Ankylosing spondylitis (AS) occurs almost exclusively in HLA-B27positive individuals. An increased rate of intestinal colonization with Klebsiella pneumoniae has been described in this condition, according to some but not all studies (Kinsella, 1988). Immunologic cross-reactivity has been shown for HLA-B27 antigen expressed on the host cell membrane and antigens present in K. pneumoniae, S. flexneri and Y. enterocolitica, suggesting molecular mimicry in the pathogenesis of this disease (Yu, 1988). Workers in Australia have demonstrated bacteria with cross-reactive antigenic determinants in bowel flora of B27-positive AS patients; these bacteria are almost never found in B27-positive controls without AS (McGuignan et al., 1986).

Endotoxemia has been described in patients with psoriasis (Rosenberg and Belew, 1982a) and cystic acne (Juhlin and Michaelson, 1984). Activation of the alternative complement pathway (APC) by gut-derived endotoxin may play a role in the pathogenesis of these disorders. Exposure of macrophages to endotoxin causes release of cytokines, such as interleukin-1 (Il-1) and tumor necrosis factor (TNF). These peptides have powerful effects on the immunologic and metabolic response to infection. Whether gutderived endotoxins influence cytokine production in vivo is unknown.


Although it was first described by van Leuwenhoek in 1681, it is only in the past 25 years that G. lamblia has been acknowledged as an important pathogen (Gillon, 1984). Giardiasis is the commonest cause of parasitic disease in the United States (Myer and Jarroll, 1980) with an overall prevalence estimated at 7.4%, which is about the same as its average worldwide prevalence (Mahmoud and Warren, 1975). Prevalence in Great Britain varies from 2% to 10% (Felman and Nikitas, 1985). At least 27% of Giardia infections identified at the University of Edinburgh Medical School had been acquired within the UK and a diagnosis of giardiasis had not been suspected in two-thirds of cases (Gibb, 1989).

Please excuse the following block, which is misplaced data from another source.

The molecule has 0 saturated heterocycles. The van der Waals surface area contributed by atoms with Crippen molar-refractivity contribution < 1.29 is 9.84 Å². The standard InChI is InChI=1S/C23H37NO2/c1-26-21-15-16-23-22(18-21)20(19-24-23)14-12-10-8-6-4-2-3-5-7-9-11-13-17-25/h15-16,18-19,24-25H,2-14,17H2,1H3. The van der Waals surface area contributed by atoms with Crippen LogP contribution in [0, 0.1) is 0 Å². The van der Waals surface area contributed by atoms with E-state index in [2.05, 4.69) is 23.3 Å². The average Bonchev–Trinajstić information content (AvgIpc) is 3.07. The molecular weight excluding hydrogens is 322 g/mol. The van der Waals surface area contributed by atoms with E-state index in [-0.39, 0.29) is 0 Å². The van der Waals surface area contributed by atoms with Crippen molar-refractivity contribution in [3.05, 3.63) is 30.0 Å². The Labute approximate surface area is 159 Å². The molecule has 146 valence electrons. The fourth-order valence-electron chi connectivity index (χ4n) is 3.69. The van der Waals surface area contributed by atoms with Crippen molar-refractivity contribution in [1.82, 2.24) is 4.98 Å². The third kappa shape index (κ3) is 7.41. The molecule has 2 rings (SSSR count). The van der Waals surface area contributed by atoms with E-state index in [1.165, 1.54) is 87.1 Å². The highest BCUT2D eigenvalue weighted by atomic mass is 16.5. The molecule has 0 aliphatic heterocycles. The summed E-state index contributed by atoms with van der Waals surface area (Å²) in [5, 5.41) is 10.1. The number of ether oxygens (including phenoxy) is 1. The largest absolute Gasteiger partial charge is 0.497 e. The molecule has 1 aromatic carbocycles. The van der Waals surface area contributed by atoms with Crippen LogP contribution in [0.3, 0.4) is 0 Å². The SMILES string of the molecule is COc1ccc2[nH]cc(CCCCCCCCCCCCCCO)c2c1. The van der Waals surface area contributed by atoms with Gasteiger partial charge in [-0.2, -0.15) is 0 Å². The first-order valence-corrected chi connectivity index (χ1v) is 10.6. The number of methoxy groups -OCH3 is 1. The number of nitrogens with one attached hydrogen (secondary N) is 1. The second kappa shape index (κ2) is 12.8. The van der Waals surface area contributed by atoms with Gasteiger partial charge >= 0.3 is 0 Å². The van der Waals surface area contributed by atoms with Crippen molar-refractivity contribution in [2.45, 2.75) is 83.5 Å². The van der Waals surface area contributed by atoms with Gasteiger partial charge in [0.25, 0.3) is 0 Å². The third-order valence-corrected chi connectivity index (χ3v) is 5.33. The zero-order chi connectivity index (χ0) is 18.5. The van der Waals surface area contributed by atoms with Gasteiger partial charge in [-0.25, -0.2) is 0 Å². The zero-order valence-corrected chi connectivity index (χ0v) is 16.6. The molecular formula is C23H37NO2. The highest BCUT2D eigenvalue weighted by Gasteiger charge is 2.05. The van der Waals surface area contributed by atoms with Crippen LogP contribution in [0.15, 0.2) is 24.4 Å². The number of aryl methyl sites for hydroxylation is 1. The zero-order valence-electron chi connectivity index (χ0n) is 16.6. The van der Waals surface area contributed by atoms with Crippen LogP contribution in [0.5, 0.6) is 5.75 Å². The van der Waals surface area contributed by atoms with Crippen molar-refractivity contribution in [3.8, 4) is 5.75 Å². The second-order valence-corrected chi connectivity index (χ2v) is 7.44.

Reports based on stool screening may underestimate the prevalence of giardiasis. Comparison of stool examination with duodenal aspiration has consistently shown that stool examination fails to identify infected patients even at the height of acute infection. Single stool specimens have a sensitivity of zero (Rosenthal and Liebman, 1980) to 50% (Kamath and Murugasu, 1974). Collecting multiple specimens over several days increases the sensitivity to 85-90% (Gillon, 1984).

To overcome the limitations of stool analysis we developed a diagnostic technique by which rectal mucus obtained at anoscopy is stained with a monoclonal antibody to Giardia cysts and examined by epifluorescence microscopy (Galland and Bueno, 1989). We recently conducted a two-year retrospective study of 218 patients who presented to our medical clinic with a chief complaint of chronic fatigue (Galland et al., 1990). G. lamblia infection was identified by rectal swab in 61 patients. The symptoms of patients with and without giardiasis, are shown in Table 1.

All patients with giardiasis and 86% of patients without giardiasis complained of digestive symptoms, but these were generally mild. The most interesting difference between the two groups lies in the positive association between giardiasis and symptoms such as myalgia, muscle weakness, flu-like feelings, sweats and adenopathy. In fact, 61% of fatigued patients with giardiasis had been diagnosed elsewhere as suffering from chronic fatigue syndrome (CFS) or ME, compared to only 19% of fatigued patients without giardiasis. Cure of giardiasis resulted in clearing of fatigue and related 'viral' symptoms (myalgia, sweats, flu-like feelings) in 70% of cases, some palliation of fatigue in 18%, and was of no benefit in 12%. This study shows that giardiasis can present with fatigue as the major manifestation, accompanied by minor gastrointestinal complaints and sometimes by myalgia and other symptoms suggestive of ME. It indicates that G. lamblia infection may be a common cause of CFS, at least in the United States. It is noteworthy that tricyclic antidepressants, a standard treatment for CFS, suppress the growth of Giardia in vitro (Weinbach et al., 1985).

The mechanism by which G. lamblia causes disease is not known. Experiments with human volunteers demonstrate that the ability of Giardia to produce infection and to cause diarrhea depends upon the strain of G. lamblia used (Nash et al., 1987), the inoculum dose (Rentdorff, 1954; Rentdorff and Holt, 1954), and previous exposure to the organism (Nash et al., 1987). Heterogeneity of Giardia isolates from humans in the same city occurs and has been proposed as one mechanism for variability of clinical response to infection (Korman et al., 1986).

Table 1 Systemic symptoms of CFS patients

With giardiasis
(%) (N = 63)
Without giardiasis
(%) (N = 157)
Depression 61 41
Muscle weakness 46 19
Headache 41 36
Sore throat 41 11
Lymphadenopathy 36 8
Arthralgia 36 27
Myalgia 34 18
Flu-like feelings 34 6
Poor exercise tolerance 30 10
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 About The Author
Leo Galland, M.D. has received international recognition as a leader in the field of Nutritional Medicine for the past 20 years. A board-certified internist, Dr. Galland is a Fellow of the......moreLeo Galland MD, FACN